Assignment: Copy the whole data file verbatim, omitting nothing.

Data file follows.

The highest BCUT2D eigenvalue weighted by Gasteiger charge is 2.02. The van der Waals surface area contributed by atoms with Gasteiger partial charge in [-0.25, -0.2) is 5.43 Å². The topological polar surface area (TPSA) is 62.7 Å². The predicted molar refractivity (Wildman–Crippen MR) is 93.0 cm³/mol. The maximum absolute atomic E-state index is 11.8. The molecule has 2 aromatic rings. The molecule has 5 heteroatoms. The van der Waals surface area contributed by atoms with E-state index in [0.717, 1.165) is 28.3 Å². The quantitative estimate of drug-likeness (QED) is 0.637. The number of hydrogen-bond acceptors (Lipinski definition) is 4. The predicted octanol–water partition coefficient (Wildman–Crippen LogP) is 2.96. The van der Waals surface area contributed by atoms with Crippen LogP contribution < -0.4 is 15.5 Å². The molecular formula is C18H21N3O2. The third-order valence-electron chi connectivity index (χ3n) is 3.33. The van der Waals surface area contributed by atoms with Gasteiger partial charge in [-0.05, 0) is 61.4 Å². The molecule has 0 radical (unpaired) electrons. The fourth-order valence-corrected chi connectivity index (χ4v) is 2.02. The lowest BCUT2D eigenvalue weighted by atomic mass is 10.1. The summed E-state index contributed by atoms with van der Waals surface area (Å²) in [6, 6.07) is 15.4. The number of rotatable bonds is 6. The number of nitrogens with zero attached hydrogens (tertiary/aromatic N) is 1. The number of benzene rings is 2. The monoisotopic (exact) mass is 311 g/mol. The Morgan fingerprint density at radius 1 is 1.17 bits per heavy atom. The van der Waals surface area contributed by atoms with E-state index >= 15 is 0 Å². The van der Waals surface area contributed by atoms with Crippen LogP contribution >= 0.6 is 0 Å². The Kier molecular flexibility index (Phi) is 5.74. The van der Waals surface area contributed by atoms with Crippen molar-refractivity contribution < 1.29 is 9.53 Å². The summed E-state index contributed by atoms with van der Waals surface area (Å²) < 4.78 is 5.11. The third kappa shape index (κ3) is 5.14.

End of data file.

The highest BCUT2D eigenvalue weighted by Gasteiger charge is 2.02. The van der Waals surface area contributed by atoms with Gasteiger partial charge in [-0.25, -0.2) is 5.43 Å². The topological polar surface area (TPSA) is 62.7 Å². The predicted molar refractivity (Wildman–Crippen MR) is 93.0 cm³/mol. The maximum absolute atomic E-state index is 11.8. The molecule has 2 aromatic rings. The molecule has 5 heteroatoms. The van der Waals surface area contributed by atoms with E-state index in [0.717, 1.165) is 28.3 Å². The quantitative estimate of drug-likeness (QED) is 0.637. The number of hydrogen-bond acceptors (Lipinski definition) is 4. The predicted octanol–water partition coefficient (Wildman–Crippen LogP) is 2.96. The van der Waals surface area contributed by atoms with Crippen LogP contribution < -0.4 is 15.5 Å². The molecular formula is C18H21N3O2. The third-order valence-electron chi connectivity index (χ3n) is 3.33. The van der Waals surface area contributed by atoms with Gasteiger partial charge in [-0.05, 0) is 61.4 Å². The molecule has 0 radical (unpaired) electrons. The fourth-order valence-corrected chi connectivity index (χ4v) is 2.02. The lowest BCUT2D eigenvalue weighted by atomic mass is 10.1. The summed E-state index contributed by atoms with van der Waals surface area (Å²) in [6, 6.07) is 15.4. The number of rotatable bonds is 6. The number of nitrogens with zero attached hydrogens (tertiary/aromatic N) is 1. The number of benzene rings is 2. The monoisotopic (exact) mass is 311 g/mol. The Morgan fingerprint density at radius 1 is 1.17 bits per heavy atom. The van der Waals surface area contributed by atoms with E-state index >= 15 is 0 Å². The van der Waals surface area contributed by atoms with Crippen LogP contribution >= 0.6 is 0 Å². The Kier molecular flexibility index (Phi) is 5.74. The van der Waals surface area contributed by atoms with Crippen molar-refractivity contribution < 1.29 is 9.53 Å². The summed E-state index contributed by atoms with van der Waals surface area (Å²) < 4.78 is 5.11. The third kappa shape index (κ3) is 5.14.